A Key Inflation Gauge Hovers Above Fed’s Target


The latest reading of the Federal Reserve’s favorite inflation gauge was in line with economists’ expectations, as price increases hovered above the central bank’s target even after months of cooling.

The Personal Consumption Expenditures inflation measure climbed by 2.5 percent in February compared with a year earlier, according to a report released by the Commerce Department on Friday. Economists in a Bloomberg survey had expected an increase of that size, a tick higher than the rise of 2.4 percent in January.

The Fed officially targets that measure as it tries to achieve 2 percent annual inflation, so the latest reading, while widely anticipated, is evidence that inflation still has farther to fall. The fresh reading is unlikely to shake Fed officials from the cautious and patient stance they have taken in recent months as they contemplate when and how much to cut interest rates this year.

The report’s details underscored that inflation continues to moderate, even if the process is bumpy. A closely watched measure that strips out volatile food and fuel prices for a clearer reading of underlying inflation climbed 2.8 percent, in line with what economists had expected for that “core” index and slightly cooler than the previous month. And on a monthly basis, inflation cooled slightly.

The latest inflation readings are much milder than the highs reached in 2022, when overall inflation peaked at 7.1 percent and core at nearly 5.6 percent on an annual basis.

“It reinforces that inflation is on its way down,” said Gennadiy Goldberg, head of U.S. rates strategy at TD Securities, explaining that he thinks Friday’s report will keep the Fed on track for a rate cut in June. “I don’t think they’re going to come out and change their tone; they don’t really need to.”

The economy appears to be holding up even as inflation decelerates, which could give Fed officials confidence that they are managing to steer it to what is frequently called a soft landing. Consumers continued to spend at a robust clip last month, Friday’s report showed, even after months of high interest rates. The economy’s resilience is giving officials room to be patient without worrying too much that the United States is sliding into a recession.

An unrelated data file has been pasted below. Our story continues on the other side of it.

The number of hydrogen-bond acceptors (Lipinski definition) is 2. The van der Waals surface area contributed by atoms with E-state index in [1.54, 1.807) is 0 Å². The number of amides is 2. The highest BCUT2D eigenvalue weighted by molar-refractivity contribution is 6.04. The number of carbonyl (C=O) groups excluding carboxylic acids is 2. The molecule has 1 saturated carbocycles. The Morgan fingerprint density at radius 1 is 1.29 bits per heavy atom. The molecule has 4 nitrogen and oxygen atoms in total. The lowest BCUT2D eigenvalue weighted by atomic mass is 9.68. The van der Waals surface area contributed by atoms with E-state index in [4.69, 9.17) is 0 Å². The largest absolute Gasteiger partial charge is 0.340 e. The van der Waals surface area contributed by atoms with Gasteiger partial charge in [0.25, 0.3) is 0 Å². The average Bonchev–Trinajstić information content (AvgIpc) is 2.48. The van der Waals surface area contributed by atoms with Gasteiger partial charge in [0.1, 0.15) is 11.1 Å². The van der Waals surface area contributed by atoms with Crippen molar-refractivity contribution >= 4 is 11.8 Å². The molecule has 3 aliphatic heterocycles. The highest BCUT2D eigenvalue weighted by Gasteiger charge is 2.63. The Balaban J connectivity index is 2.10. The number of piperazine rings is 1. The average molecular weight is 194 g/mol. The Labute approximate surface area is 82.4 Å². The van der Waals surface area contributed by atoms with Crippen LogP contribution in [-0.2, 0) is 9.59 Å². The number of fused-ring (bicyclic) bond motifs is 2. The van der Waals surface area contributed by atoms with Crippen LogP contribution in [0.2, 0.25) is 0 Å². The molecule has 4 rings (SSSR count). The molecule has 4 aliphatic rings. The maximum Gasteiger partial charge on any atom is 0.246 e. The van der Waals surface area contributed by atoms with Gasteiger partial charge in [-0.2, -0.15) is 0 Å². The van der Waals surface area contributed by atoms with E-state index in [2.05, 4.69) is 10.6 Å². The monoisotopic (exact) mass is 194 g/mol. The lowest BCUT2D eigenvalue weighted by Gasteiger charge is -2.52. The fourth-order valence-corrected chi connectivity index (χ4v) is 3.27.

Central bankers quickly raised interest rates to about 5.3 percent between early 2022 and the middle of last year, and have held them steady at that relatively high level for months in an effort to cool the economy and rein in inflation. Officials are now considering when they can cut rates, but they want to be sure that inflation is on a clear path back to 2 percent before adjusting policy.

Fed officials are weighing two big risks as they consider their next steps. Leaving rates too high for too long could squeeze the economy severely, causing more damage than is necessary. But lowering them too early or by too much could bolster economic activity and make it harder to fully stamp inflation out. If rapid price increases become an embedded feature of the economy, officials worry that it could prove even more difficult to quash them.

As policymakers think about how much more cooling in inflation they need to see before cutting interest rates, they are watching both progress on prices and the momentum in the economy as a whole.

Friday’s report showed that consumption climbed 0.8 percent in February from the previous month, notably stronger than economists’ expectations. Spending was solid even after adjusting for inflation, as consumers opened their wallets for purchases like airline tickets and new trucks.

The labor market has also remained solid, though job openings have come down after reaching very high levels in 2021 and 2022. Fed officials have suggested that they might view a marked slowdown in hiring — or a jump in unemployment — as a reason to cut rates earlier.

For now, investors expect central bankers to cut interest rates in June after holding them steady at their next meeting, in May.

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